IT is too premature to say that Labour lost the 2015 general election this week, the conclusion of two-dozen business leaders who have condemned the Opposition’s pledge to raise the top rate of tax to 50p.
The arbiters will be the British electorate in May next year and voters should never be taken for granted.
Yet it is clear that Saturday’s surprising announcement by an under-pressure Ed Balls, the Shadow Chancellor did effectively signal the start of the election campaign and this was reflected by the contrasting policies on small business put forward by the Conservatives and Labour yesterday.
David Cameron could not have been more bullish. He accused the Opposition of being “anti-business” as he announced with glee that his will be the first government in modern history that “at the end of its Parliamentary term has less regulation in place than there was at the beginning”. Already the coalition has scrapped 800 rules and another 2,200 regulations are in the firing line, including the need for premises selling oven cleaner to hold a poisons licence for example.
Contrast this common sense approach with the interventionist stance of Chuka Umunna, the Shadow Business Secretary and one of Labour’s key economic strategists. His response was the promise of another new quango, a Small Business Administration, to help such firms with their dealings with Whitehall departments.
In fairness, Mr Umunna does have a point. Even though small companies are the lifeblood of the economy, and the subject of political platitudes on an almost daily basis, their interests are still not championed by Whitehall – or the rest of the public sector for that matter.
Yet it should not require the creation of a costly new quango, the default response of politicians to many issues, to remedy this. It requires the same mindset that the coalition is demonstrating with its crusade against red-tape.
However, as the Institute of Economic Affairs pointed out in response to the PM’s speech, Mr Cameron should look towards a more radical reduction in business rates as well as a lowering of employers’ National Insurance contributions if he is truly serious about seeing small businesses flourish in the UK. After all, the Tories do need this sector to thrive if the party is to successfully counter Labour’s election strategy where the politics of envy will clearly be taking precedence over the long-term economic interests of the country.
The dividing line could not be clearer.
Stemming the tide
EVEN though Yorkshire has, thankfully, escaped the worst of this year’s floods, concerns about the inadequacy of the Government’s response are as applicable here as they are in Somerset where communities have been marooned for a month.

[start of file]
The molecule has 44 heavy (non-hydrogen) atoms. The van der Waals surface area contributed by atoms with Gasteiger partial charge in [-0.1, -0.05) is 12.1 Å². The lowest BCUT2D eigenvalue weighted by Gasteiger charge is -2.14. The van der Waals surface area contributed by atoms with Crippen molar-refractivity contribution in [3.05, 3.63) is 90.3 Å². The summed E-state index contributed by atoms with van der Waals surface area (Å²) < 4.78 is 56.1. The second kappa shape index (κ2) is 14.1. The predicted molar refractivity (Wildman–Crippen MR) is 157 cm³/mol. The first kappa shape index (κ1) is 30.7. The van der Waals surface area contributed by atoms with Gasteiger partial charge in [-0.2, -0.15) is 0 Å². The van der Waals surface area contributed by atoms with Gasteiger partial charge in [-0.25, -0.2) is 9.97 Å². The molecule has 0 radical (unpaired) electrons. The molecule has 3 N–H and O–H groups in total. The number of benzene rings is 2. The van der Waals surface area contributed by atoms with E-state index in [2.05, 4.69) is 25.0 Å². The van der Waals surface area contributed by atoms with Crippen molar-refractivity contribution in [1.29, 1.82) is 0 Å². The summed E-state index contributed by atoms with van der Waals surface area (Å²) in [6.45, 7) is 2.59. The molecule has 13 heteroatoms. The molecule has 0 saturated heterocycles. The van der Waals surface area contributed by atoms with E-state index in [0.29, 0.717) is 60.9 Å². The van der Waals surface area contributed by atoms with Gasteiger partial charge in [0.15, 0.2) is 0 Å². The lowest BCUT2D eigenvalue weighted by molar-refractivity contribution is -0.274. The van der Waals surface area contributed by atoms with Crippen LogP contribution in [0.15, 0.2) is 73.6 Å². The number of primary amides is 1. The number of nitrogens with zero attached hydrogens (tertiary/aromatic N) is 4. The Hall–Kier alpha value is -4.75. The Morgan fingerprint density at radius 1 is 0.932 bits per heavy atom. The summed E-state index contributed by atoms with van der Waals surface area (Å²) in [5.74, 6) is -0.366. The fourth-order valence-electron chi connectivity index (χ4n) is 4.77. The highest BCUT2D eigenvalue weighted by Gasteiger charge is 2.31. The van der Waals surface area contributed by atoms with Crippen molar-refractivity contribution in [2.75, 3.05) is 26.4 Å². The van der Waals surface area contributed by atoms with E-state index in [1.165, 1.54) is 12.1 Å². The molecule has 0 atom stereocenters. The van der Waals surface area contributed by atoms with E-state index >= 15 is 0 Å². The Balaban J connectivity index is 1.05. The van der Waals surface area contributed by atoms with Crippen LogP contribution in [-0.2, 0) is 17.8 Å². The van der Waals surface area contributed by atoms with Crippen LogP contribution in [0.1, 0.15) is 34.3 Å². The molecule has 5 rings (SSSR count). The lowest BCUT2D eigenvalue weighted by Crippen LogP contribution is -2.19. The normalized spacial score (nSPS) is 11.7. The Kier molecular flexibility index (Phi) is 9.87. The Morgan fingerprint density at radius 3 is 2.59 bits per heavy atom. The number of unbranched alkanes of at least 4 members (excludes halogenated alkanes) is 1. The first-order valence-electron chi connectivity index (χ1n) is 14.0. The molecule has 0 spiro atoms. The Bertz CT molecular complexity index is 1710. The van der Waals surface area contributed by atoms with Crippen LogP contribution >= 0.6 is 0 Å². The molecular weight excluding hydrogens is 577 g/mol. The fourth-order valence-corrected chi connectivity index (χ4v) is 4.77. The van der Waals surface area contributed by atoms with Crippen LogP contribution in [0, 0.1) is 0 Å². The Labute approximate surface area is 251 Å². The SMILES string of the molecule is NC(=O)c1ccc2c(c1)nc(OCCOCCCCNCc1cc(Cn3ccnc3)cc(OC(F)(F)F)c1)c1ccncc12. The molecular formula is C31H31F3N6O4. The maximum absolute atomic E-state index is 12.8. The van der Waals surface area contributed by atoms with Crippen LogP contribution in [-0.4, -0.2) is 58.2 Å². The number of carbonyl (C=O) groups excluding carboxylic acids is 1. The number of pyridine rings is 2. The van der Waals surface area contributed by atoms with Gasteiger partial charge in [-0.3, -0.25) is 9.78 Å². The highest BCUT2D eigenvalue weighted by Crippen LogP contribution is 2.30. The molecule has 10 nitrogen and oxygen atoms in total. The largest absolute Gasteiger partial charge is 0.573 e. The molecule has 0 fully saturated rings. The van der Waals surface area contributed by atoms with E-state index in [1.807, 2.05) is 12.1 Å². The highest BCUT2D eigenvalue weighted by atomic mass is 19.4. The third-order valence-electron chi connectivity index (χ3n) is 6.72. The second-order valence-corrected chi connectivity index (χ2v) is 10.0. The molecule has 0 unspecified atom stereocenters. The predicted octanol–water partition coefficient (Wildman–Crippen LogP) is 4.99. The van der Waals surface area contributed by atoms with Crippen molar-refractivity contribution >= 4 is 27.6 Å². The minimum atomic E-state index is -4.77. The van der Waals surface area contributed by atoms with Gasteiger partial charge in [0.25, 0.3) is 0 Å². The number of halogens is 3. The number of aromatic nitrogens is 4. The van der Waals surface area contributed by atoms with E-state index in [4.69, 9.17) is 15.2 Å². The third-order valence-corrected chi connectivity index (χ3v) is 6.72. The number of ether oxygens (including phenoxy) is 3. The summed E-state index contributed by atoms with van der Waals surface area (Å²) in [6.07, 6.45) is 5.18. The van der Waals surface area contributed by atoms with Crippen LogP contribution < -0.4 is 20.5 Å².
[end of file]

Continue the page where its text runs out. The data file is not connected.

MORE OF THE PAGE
It has taken a month for Owen Paterson, the Environment Secretary, to appreciate the seriousness of the situation. This smacks of complacency. His promise of an action plan in six weeks time also failed to inspire confidence.
Yet this pedestrian response is not new. Both Defra and the Environment Agency were equally slow off the mark when large parts of Yorkshire were left submerged in 2007. And they have been equally ambivalent to calls by farmers and landowners for more frequent dredging of Britain’s rivers to lessen the likelihood of flooding in the future.
Such an unhelpful attitude does little to inspire confidence. The people calling for a return to dredging in Yorkshire are people steeped in the history of the region’s rivers. And, while they are the first to accept that it is preferential for farmland to be flooded rather than residential homes, they also know that this will adversely affect crop yields, and the price of food, later in the year.
Rather than dismissing dredging out of hand, Mr Paterson should, at the very least, have the courtesy to consider such expertise.
Taken for granted
EVEN though police officers, firefighters and ambulance crews do outstanding work, their task would be even harder without the dedication – and sacrifices – of those volunteers whose rescue expertise has saved countless lives along the Yorkshire coast or when walkers have become stranded in the remote wildernesses of this county’s two National Parks.
Take the RNLI. Its crews rescued more than 1,000 people who encountered difficulties off the East Coast last year. Though their work often takes place close to the shore in relatively benign conditions, the North Sea is not a place for the faint-hearted in stormy weather – even though the design of lifeboats has been modified to withstand large waves.
And then there is the work of inland groups like the Holme Valley Mountain Rescue Team which is looking to raise £50,000 for a new base following confirmation that Marsden Fire Station will close. The beneficiary of a thirst-quenching new ale, Rescue Red, that is now being specially brewed to raise much-needed funds, it is important that such charities are not taken for granted.
For, without this fourth emergency service, Yorkshire’s coastline and countryside would be even more perilous for those whose safety becomes endangered.